The Government’s Plastic Packaging Tax (PTT) was introduced three months ago, in April, to tackle single use plastic, however, it has already come under fire as campaigners and industry critics are concerned it isn’t working out quite as they planned.
The impact of PPT has never been 100 per cent clear, something to watch in the coming months. It is undeniable that external factors have had an impact on the introduction of the new tax, as it hit the UK at a time when many sectors face significant inflationary pressures affecting the price of goods, energy and materials, along with growing demand for wage increases. Resulting in the tax representing another additional cost for businesses falling above HMRC’s threshold.
However, long before the tax was introduced, thoughts on welcoming the PPT have always been mixed.
Those who have felt they have been hit the hardest is food manufacturers, who have argued that the government has not provided any exemptions for materials that come into contact with food and cannot be recycled. As a result, such businesses have had no choice but to pay the tax, which consequently could lead to increased costs that could then be passed on to consumers. Now the tax has been introduced, for many small businesses especially, it seems the general consensus is that the cost of recycled material is so great now, that they are deciding to take the hit and pay the tax.
While the PPT has had an impact on us at Southgate, we are still very welcoming of the change, and we already see the positive impact. For example, over the past three months the PPT has meant we have been able to move what was previously virgin products to what is a minimum of 30 per cent recycled. Plus, only around 15 per cent of our products are taxable now, which certainly proves that the tax can have a positive impact.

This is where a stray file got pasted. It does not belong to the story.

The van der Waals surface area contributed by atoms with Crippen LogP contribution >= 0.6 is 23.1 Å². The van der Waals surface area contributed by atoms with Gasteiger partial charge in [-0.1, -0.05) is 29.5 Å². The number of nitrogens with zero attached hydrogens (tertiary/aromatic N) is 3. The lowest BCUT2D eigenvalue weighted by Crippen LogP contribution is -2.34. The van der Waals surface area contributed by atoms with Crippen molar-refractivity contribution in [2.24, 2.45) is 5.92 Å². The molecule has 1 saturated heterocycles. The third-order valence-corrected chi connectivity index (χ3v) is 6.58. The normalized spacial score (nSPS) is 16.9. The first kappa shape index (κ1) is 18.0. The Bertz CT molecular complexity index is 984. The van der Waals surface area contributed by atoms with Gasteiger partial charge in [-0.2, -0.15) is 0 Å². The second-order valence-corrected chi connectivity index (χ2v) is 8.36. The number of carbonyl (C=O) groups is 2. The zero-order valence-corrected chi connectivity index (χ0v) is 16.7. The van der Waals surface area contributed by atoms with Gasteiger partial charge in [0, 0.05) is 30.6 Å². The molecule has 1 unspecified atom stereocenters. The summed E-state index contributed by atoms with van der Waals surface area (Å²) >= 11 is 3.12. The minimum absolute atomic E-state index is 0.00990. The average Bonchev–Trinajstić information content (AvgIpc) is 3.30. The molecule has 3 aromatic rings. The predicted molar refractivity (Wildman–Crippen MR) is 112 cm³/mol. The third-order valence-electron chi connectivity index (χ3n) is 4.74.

As the UK’s levels of virgin plastic continue to rise, it’s important to focus on the long-term benefits of this new tax and as one of the top five processors of plastics in Europe, the introduction of the bold new tax might still be the ultimate solution the industry was waiting for.
As it provides clear incentive for businesses to use recycled material in the production of plastic packaging, we’re excited to see the benefits as we protect ecosystems, save energy, reduce the demand for raw materials and cut carbon emissions.
Once the initial adjustment starts to settle and external challenges hopefully level out, we look forward to watching the industries involved in plastic production working together to introduce solutions that protect our environment and support circular economy principles. With the use of virgin plastic dropping, we’ll be sure to see the benefits as we protect ecosystems, save energy, reduce the demand for raw materials and cut carbon emissions. This is an exciting time for positive change, and we plan to continue to educate and support our customers and demonstrate the benefits while working with them to develop new products.